Tuilaepa’s 'bikini' comments sexist and unacceptable
It appears the caretaker Prime Minister is working through a hit list of everyday working people to attack and blame for his political misfortunes.
Tuilaepa Dr. Sa'ilele Malielegaoi had been bagging the Judiciary and its esteemed members of the bench for a while in recent weeks, prior to that it was the Fa’atuatua i le Atua Samoa ua Tasi (F.A.S.T.) membership, but today it is the “junior female lawyers” whom he accused of “wearing bikinis and mini [skirts] to court.”
Details of the caretaker Prime Ministering attacking the female lawyers were published in the Thursday 22 July 2021 edition of the Samoa Observer (Women lawyers stupid, in miniskirts: Tuilaepa).
Speaking during his weekly programme on TV3 on Wednesday night, Tuilaepa attacked the country’s new generation of lawyers and described them as “stupid, cheeky and disrespectful”, while urging their senior colleagues to address the behaviour of the “newbies”.
"If you see them at court, they show up without combing their hair...with unkempt hair," said Tuilaepa.
"They wear bikinis and minis...something you don't see anywhere else in the world.
“[But] there is a dress code and they [female lawyers] should dress properly and be decent and respectful when they go to court, to honor the judges and the people of the country."
In thriving democracies around the world, there would be a public uproar if a caretaker Prime Minister, let alone a Prime Minister of a government, made such sexist and condescending comments directed at women.
But this is Samoa and there has been a tendency over the years to raise and lower the bar in terms of leaders’ conduct and holding them accountable by the various actors including non-government organisations and international bodies.
So it didn’t surprise us that there was deafening silence Thursday morning from the various organisations, who have a big footprint in the gender empowerment space in Samoa, and like using the names of the citizenry every year to secure more donor funding for their programmes, whose very objectives continue to be the subject of public ridicule by politicians such as Tuilaepa.
Over a fortnight ago the caretaker Prime Minister came out swinging at the various organisations including the United Nations and this newspaper, over what he claimed was a “conspiracy of silence” over comments that his political rival La’auli Leuatea Schmidt purportedly made promoting sexual violence against women of Samoa.
Immediately following Tuilaepa’s criticism, we found out that his comments broadcast through his TV3 weekly program were conjured by himself with the assistance of a reporter, and were based on a misconstrued interpretation of La’auli’s speech made in a separate televised program.
But that didn’t stop Human Rights Protection Party (H.R.P.P.) member Maiava Visekota Peteru organising and leading a march condemning violence against women two weeks ago, ably supported by party colleagues and former Members Gatoloaifaana Amataga Gidlow, Leota Tima Le'avai and Aliimalemanu Alofa Tuu’au.
Eleven days after the protest march calling for an end to violence against women in Samoa and we are yet to hear from Maiava and her three party colleagues condemning Tuilaepa’s sexist comments.
Thinking aloud, if the organisers of that march two weeks are as proactive as they had claimed to be during the protest march, then all telephones in the various newsrooms in Apia would have been ringing Thursday morning to advise of a press conference by the women leaders to condemn Tuilaepa’s comments.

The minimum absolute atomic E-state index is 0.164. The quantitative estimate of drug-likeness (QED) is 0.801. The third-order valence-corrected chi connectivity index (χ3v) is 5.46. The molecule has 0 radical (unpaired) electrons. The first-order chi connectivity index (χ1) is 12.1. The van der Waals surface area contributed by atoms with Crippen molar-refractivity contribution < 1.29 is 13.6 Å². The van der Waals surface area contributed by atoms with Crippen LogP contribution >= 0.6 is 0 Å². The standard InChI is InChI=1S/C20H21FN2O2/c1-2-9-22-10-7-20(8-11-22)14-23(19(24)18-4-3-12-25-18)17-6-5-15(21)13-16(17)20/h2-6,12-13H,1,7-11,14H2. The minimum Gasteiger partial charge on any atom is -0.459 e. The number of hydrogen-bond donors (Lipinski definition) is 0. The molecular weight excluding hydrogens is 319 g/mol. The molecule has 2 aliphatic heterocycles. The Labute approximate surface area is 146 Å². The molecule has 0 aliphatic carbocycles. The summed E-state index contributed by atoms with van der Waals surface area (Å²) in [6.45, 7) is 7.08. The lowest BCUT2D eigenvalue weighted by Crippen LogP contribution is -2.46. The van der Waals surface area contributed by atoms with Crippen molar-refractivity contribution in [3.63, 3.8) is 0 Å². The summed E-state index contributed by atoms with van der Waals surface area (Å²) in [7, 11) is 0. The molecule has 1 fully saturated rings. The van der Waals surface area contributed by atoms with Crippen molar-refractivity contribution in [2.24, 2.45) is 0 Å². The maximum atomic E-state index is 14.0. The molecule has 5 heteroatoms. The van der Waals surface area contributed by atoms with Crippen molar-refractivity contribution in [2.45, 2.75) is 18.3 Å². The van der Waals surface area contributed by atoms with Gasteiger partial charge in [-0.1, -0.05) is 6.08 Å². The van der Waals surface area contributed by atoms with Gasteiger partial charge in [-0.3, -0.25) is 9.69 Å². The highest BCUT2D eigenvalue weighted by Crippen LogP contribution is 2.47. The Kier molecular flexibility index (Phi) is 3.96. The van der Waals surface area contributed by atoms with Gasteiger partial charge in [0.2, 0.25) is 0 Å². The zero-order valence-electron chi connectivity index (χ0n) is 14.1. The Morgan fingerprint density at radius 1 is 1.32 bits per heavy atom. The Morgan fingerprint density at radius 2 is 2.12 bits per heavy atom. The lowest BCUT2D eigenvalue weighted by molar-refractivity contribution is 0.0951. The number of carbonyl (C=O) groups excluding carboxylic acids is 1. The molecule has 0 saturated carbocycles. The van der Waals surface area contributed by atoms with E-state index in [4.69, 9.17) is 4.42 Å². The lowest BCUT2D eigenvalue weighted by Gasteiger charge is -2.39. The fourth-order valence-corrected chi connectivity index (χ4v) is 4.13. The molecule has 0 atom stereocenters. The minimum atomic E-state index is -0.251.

It is in times like this – when true leadership is shown that leaders with a heart for the people feel compelled to step outside their comfort zone to speak out against the actions of leaders – and hold them to account.
However, it is clear to us where the loyalties of people lie and how they don’t feel compelled to rock the boat, even if it is to come at the expense of fellow citizens such as female lawyers, who are only representing their clients in court proceedings.
So where do we draw the line for a leader who continues to make sexist condescending comments that belittle professional women who deserve to be respected and treated equally like anyone else?
And how can we not see the power dynamics that leaders like Tuilaepa are promoting where if you are on the wrong side of national politics then you are damned and your profession is damned?
It is clear that the successes of the “junior female lawyers” in the various election-related Supreme Court and Appellate Court proceedings – which question the legal authority of his caretaker Government and the powers of the Head of State – must be annoying for the caretaker Prime Minister.
But aren’t we all supposed to celebrate the success of our next generation of lawyers (as well as other working professionals) who are now at the peak of their careers and through their direct involvement in litigation are contributing to the development of Samoan jurisprudence?
Their success in the courtroom would augur well for the nation as they strive to look for a resolution to the four-month long constitutional crisis.
If Tuilaepa doesn’t know then perhaps he should be told that violence against women can by physical, sexual or psychological in nature. Sexist remarks is a form of psychological violence against women and can include name-calling, belittling and constant criticism.
It is unacceptable that the caretaker Prime Minister has stooped so low with his remarks to bring his office into disrepute.
And with the country less than 12 months away from celebrating our 60th independence anniversary, our leaders should start thinking about celebrating our successes while apologising for their failures.